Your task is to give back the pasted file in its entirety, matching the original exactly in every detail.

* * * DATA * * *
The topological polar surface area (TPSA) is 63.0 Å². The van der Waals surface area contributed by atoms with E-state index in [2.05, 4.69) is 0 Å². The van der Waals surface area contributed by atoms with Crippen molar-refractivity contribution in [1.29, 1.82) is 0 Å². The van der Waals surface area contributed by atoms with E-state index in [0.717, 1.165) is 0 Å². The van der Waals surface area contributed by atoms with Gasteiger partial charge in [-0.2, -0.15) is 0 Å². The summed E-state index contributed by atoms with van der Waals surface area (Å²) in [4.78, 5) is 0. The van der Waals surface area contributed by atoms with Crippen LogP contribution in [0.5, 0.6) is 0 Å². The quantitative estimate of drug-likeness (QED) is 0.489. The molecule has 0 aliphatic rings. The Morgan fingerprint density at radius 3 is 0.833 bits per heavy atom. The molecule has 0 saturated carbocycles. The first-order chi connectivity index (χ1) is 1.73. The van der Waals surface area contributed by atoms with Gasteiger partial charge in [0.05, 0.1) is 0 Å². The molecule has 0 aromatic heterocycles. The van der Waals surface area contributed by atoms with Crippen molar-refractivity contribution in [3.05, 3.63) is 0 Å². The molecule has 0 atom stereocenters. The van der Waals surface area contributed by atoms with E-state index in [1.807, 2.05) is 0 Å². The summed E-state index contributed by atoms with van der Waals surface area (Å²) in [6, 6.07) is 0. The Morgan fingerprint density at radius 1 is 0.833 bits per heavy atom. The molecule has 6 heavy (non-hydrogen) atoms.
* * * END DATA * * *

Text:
The topological polar surface area (TPSA) is 63.0 Å². The van der Waals surface area contributed by atoms with E-state index in [2.05, 4.69) is 0 Å². The van der Waals surface area contributed by atoms with Crippen molar-refractivity contribution in [1.29, 1.82) is 0 Å². The van der Waals surface area contributed by atoms with E-state index in [0.717, 1.165) is 0 Å². The van der Waals surface area contributed by atoms with Gasteiger partial charge in [-0.2, -0.15) is 0 Å². The summed E-state index contributed by atoms with van der Waals surface area (Å²) in [4.78, 5) is 0. The van der Waals surface area contributed by atoms with Crippen LogP contribution in [0.5, 0.6) is 0 Å². The quantitative estimate of drug-likeness (QED) is 0.489. The molecule has 0 aliphatic rings. The Morgan fingerprint density at radius 3 is 0.833 bits per heavy atom. The molecule has 0 saturated carbocycles. The first-order chi connectivity index (χ1) is 1.73. The van der Waals surface area contributed by atoms with Gasteiger partial charge in [0.05, 0.1) is 0 Å². The molecule has 0 aromatic heterocycles. The van der Waals surface area contributed by atoms with Crippen molar-refractivity contribution in [3.05, 3.63) is 0 Å². The molecule has 0 atom stereocenters. The van der Waals surface area contributed by atoms with E-state index in [1.807, 2.05) is 0 Å². The summed E-state index contributed by atoms with van der Waals surface area (Å²) in [6, 6.07) is 0. The Morgan fingerprint density at radius 1 is 0.833 bits per heavy atom. The molecule has 6 heavy (non-hydrogen) atoms.